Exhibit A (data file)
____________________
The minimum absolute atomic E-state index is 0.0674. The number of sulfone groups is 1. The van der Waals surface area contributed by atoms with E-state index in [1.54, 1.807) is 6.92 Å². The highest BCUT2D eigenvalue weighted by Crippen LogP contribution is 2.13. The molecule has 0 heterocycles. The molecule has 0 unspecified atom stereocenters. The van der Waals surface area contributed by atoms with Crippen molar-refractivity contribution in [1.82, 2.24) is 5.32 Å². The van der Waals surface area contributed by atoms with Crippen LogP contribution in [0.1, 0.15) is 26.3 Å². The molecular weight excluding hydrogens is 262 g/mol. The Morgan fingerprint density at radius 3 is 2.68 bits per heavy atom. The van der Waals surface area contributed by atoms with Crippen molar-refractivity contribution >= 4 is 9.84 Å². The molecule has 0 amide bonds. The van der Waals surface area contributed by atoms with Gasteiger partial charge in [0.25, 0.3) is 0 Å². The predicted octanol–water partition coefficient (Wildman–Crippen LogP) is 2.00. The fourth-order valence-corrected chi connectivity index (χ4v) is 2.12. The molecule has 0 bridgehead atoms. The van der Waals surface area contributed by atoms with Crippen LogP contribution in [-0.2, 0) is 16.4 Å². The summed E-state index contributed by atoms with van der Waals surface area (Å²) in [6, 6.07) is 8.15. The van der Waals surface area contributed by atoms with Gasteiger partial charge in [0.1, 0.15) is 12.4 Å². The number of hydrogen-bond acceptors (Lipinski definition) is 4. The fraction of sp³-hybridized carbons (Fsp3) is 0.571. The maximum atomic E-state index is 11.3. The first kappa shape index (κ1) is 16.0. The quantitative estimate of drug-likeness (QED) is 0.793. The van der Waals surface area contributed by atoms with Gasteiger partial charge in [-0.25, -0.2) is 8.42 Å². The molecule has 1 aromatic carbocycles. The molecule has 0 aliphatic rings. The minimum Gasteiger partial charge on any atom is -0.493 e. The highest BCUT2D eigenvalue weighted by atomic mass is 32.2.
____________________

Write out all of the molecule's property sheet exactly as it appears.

The minimum absolute atomic E-state index is 0.0674. The number of sulfone groups is 1. The van der Waals surface area contributed by atoms with E-state index in [1.54, 1.807) is 6.92 Å². The highest BCUT2D eigenvalue weighted by Crippen LogP contribution is 2.13. The molecule has 0 heterocycles. The molecule has 0 unspecified atom stereocenters. The van der Waals surface area contributed by atoms with Crippen molar-refractivity contribution in [1.82, 2.24) is 5.32 Å². The van der Waals surface area contributed by atoms with Crippen LogP contribution in [0.1, 0.15) is 26.3 Å². The molecular weight excluding hydrogens is 262 g/mol. The Morgan fingerprint density at radius 3 is 2.68 bits per heavy atom. The van der Waals surface area contributed by atoms with Crippen molar-refractivity contribution >= 4 is 9.84 Å². The molecule has 0 amide bonds. The van der Waals surface area contributed by atoms with Gasteiger partial charge in [0.25, 0.3) is 0 Å². The predicted octanol–water partition coefficient (Wildman–Crippen LogP) is 2.00. The fourth-order valence-corrected chi connectivity index (χ4v) is 2.12. The molecule has 0 bridgehead atoms. The van der Waals surface area contributed by atoms with Crippen LogP contribution in [-0.2, 0) is 16.4 Å². The summed E-state index contributed by atoms with van der Waals surface area (Å²) in [6, 6.07) is 8.15. The van der Waals surface area contributed by atoms with Gasteiger partial charge in [0.1, 0.15) is 12.4 Å². The number of hydrogen-bond acceptors (Lipinski definition) is 4. The fraction of sp³-hybridized carbons (Fsp3) is 0.571. The maximum atomic E-state index is 11.3. The first kappa shape index (κ1) is 16.0. The quantitative estimate of drug-likeness (QED) is 0.793. The van der Waals surface area contributed by atoms with Gasteiger partial charge in [-0.25, -0.2) is 8.42 Å². The molecule has 1 aromatic carbocycles. The molecule has 0 aliphatic rings. The minimum Gasteiger partial charge on any atom is -0.493 e. The highest BCUT2D eigenvalue weighted by atomic mass is 32.2.